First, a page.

Friday, April 17, 2009

The Out-of-Towner

Today marks exactly five weeks since my retrieval -- 4w5d from when the biopsies would have reached the lab -- and still no word on my CGH results. I know the official wait time is six weeks, and I was thoroughly informed of this interval by the geneticist, but other people seemed to have heard within the four-to-five week range so I had hoped I would too. I've found that the two-hour time difference between CCRM (MT) and me (EDT) just adds further frustration because even though my day might start around 7 am, the relevant people in Lone Tree, CO are all still sound asleep in their beds. Now that I'm down to the finish line, I watch the clock every morning, impatiently awaiting 11 am which is the earliest I can realistically expect a call. At least I started Estrogen Priming today – a consolation of sorts since it means the ball is once again in motion.

Next come the travel arrangements. Because CCRM requires that your Day 6 ultrasound be done in their offices, I usually fly to Denver on Day 5. Hotel and rental car booking can be arranged now and based on estimated dates, but airfare will wait until I know positively what day Day 5 actually is. If things play out as expected, I will fly out on April 27 and my husband will follow five days later. Since switching to CCRM, I’ve been cycling back-to-back which means I get my post-retrieval period and then I start right up again. Each time I pull out my suitcase, I feel as if I've only just unpacked from my previous cycle -- largely because I have. Still, it’s a feeling that I’m used to and with routine (this one included) comes an odd comfort. Interestingly, as much as it’s inconvenient to be out of town for a week and half every month, I've noticed that it’s actually very healing to be away from home during my cycle. The physical separation provides a buffer that allows me to segregate IVF, if even a little, from the rest of my life.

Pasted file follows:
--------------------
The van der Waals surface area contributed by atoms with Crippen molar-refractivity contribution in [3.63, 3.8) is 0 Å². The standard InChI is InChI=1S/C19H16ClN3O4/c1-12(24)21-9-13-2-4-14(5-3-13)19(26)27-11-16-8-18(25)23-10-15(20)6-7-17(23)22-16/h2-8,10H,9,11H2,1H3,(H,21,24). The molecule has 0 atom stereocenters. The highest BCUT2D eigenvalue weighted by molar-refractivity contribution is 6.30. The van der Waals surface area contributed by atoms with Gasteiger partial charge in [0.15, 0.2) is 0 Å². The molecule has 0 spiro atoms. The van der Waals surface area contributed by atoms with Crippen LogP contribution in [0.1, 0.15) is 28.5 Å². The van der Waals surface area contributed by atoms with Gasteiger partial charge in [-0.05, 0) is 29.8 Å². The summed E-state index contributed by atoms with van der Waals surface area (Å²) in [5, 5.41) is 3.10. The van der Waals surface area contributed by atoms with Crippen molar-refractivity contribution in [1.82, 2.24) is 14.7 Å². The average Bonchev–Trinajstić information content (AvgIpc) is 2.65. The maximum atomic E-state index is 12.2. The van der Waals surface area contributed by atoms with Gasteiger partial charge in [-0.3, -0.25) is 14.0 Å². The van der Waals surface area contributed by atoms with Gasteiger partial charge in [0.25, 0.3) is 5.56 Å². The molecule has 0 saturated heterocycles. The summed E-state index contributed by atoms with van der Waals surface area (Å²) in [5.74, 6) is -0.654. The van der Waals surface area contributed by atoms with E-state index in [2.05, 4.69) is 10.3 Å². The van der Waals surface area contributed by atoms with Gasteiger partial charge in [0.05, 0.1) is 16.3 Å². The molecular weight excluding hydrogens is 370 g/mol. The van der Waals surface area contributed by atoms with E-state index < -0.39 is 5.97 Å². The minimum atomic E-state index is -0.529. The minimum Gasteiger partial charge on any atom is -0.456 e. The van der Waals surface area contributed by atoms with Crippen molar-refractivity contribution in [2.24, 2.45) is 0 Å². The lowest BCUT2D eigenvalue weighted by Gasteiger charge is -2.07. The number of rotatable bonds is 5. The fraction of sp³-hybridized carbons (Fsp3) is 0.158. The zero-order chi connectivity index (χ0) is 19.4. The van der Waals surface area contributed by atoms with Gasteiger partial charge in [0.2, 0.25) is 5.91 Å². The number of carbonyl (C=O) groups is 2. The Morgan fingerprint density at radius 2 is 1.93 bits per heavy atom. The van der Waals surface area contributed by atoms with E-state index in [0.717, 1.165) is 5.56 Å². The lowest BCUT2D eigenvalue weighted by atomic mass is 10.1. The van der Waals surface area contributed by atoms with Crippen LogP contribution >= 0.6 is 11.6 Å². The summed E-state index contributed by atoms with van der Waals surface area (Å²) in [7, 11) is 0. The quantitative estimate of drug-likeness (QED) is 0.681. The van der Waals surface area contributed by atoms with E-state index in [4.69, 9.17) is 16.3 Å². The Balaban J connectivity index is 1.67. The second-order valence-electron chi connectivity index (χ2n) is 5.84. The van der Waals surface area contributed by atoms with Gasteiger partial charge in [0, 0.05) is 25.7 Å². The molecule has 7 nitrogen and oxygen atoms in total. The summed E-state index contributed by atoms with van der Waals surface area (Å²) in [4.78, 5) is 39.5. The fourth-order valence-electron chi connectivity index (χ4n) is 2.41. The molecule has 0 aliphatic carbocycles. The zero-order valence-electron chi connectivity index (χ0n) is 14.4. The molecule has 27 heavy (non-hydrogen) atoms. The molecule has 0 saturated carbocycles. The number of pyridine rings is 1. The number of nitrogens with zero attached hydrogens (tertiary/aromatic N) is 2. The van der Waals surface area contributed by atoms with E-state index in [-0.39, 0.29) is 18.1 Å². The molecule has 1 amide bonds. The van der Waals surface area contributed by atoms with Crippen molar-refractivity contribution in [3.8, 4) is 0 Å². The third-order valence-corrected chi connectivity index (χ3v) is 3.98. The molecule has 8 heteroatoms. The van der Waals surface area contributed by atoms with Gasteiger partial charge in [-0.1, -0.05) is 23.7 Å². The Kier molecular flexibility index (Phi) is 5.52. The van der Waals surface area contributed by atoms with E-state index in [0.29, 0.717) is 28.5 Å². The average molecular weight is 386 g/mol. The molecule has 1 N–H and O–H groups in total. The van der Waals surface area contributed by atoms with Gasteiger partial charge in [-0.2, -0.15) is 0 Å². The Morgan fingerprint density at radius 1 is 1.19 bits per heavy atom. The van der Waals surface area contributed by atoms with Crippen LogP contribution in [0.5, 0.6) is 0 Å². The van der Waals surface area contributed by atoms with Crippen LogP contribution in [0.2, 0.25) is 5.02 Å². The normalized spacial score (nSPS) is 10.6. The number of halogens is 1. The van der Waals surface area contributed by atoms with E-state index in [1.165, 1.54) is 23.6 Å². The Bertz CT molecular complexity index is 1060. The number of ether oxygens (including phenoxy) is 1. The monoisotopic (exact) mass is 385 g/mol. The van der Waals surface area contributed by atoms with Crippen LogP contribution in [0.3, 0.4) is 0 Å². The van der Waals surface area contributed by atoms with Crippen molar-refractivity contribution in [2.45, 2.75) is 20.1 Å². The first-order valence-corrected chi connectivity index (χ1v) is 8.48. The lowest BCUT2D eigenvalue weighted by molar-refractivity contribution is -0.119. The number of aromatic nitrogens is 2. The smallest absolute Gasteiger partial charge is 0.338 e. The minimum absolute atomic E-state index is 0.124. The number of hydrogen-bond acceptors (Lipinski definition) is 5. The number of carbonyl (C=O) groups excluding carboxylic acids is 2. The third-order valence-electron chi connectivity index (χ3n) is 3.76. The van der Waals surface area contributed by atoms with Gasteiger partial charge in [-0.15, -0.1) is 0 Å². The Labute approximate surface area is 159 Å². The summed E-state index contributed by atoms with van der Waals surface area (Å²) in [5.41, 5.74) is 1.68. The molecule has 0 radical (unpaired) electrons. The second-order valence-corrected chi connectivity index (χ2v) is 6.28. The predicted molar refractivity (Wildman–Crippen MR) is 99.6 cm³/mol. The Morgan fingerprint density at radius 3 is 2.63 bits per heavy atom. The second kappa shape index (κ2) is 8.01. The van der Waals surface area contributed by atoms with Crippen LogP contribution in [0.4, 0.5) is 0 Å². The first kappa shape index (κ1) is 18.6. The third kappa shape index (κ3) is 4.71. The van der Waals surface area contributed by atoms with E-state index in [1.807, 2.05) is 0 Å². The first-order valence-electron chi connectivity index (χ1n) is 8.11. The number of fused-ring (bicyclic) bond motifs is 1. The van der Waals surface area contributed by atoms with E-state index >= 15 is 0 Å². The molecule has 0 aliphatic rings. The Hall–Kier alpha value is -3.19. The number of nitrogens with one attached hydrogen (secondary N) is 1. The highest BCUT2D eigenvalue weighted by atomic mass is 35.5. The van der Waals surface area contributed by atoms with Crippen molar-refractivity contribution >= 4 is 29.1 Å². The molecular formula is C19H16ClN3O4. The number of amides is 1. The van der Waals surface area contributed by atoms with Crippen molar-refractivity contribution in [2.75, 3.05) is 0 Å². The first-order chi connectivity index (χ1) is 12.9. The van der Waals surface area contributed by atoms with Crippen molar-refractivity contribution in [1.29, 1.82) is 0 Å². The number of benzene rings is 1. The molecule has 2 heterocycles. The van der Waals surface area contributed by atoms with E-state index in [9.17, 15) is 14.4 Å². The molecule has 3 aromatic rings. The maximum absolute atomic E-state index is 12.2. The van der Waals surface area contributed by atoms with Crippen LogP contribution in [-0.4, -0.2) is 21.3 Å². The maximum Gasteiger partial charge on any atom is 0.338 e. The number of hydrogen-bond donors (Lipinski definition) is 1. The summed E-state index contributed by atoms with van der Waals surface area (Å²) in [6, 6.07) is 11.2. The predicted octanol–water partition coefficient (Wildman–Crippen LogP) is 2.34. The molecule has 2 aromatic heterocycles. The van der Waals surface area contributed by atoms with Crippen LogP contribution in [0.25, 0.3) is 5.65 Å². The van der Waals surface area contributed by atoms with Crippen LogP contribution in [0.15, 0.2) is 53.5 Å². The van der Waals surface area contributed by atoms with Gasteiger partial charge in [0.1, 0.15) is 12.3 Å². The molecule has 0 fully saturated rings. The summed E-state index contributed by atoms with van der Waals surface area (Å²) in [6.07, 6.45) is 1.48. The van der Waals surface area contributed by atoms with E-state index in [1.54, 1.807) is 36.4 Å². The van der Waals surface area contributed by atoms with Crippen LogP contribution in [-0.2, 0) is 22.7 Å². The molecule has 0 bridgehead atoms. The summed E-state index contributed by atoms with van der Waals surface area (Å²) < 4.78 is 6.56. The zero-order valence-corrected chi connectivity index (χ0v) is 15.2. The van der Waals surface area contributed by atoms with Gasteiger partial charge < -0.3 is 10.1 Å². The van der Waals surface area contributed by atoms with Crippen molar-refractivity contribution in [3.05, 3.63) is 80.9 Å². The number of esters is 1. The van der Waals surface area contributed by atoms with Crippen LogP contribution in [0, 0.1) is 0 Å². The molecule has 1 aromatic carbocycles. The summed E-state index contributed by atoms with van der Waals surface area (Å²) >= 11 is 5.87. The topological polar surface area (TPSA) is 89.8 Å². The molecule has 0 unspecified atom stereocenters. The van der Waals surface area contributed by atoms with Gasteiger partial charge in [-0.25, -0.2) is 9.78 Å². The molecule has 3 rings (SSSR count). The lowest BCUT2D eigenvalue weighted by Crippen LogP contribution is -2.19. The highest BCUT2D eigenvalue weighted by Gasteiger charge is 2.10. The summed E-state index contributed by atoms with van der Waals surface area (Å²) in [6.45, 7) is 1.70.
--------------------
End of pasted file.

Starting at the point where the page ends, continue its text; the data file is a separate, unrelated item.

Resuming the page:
When I first started looking into IVF in late 2007, I narrowed my search to three clinics: one local, one very local and CCRM. Even back then I viewed CCRM as the mother of all clinics, an opinion based not only on their SART stats but on a significant amount of anecdotal data -- the experiences of women who had cycled there. At the time, it was the distance that scared me off. As an IVF novice, I just couldn’t envision flying across the country to do a cycle. It seemed so extreme, so excessive...especially since I lived just outside of New York City, home to a number of well-regarded clinics. What’s more, cycling locally seemed difficult enough with the daily ultrasounds and bloodwork; how exactly would cycling 1,500 miles away work? Could it really be worth the effort? The fact that so many women were doing it should have been a big clue, but I wound up initially choosing the shorter commute over the cross-country jaunt. The great irony, of course, is that my local clinic turned out to involve a treacherous one-hour drive whereas my hotel in Colorado is a relaxing 10-minute ride from CCRM. I still kick myself for not heading to Colorado straight away, but I suppose everything’s a process, even good decision-making.


DAVs said...

I've never had the anxiety of the genetic testing wait...the 2 WWs were enough to nearly send me over the edge.
It's exciting that you're already in plans to head out again, to make even more embryos! I'm getting that know the one...where I feel like I want to cycle again...

djhope07 said...

You can't kick yourself for not going to CCRM sooner. When I met you during our first clomid cycles (man that seems to long ago), who knew anything about karyotypes? We were so naive then. You followed the protocol for doing what you had to do and now you are with the best. The past got you to this point. And, you've come a long way. You have certainly gained a lot of knowledge along the way and look how you are educating others. You are a very strong and brave woman! I am glad you are sharing your story for others to read. I'll always be here cheering you on!!!

kayjay said...

I think you have to do the closer to home option first to convince yourself that yes, the trek cross country is worth it. I tried 3 clinics up here before even contemplating going to the US for treatment (I'm in Canada) and with the foreign exchange rates, it was quite the financial pill to swallow. I hope you get your results soon - my wait was relatively short compared to yours but agonizing all the same. I also found it more relaxing to cycle at CCRM since you were there for the sole purpose of cycling and there were no distractions like there are at home. You'll be back in Denver before you know it!

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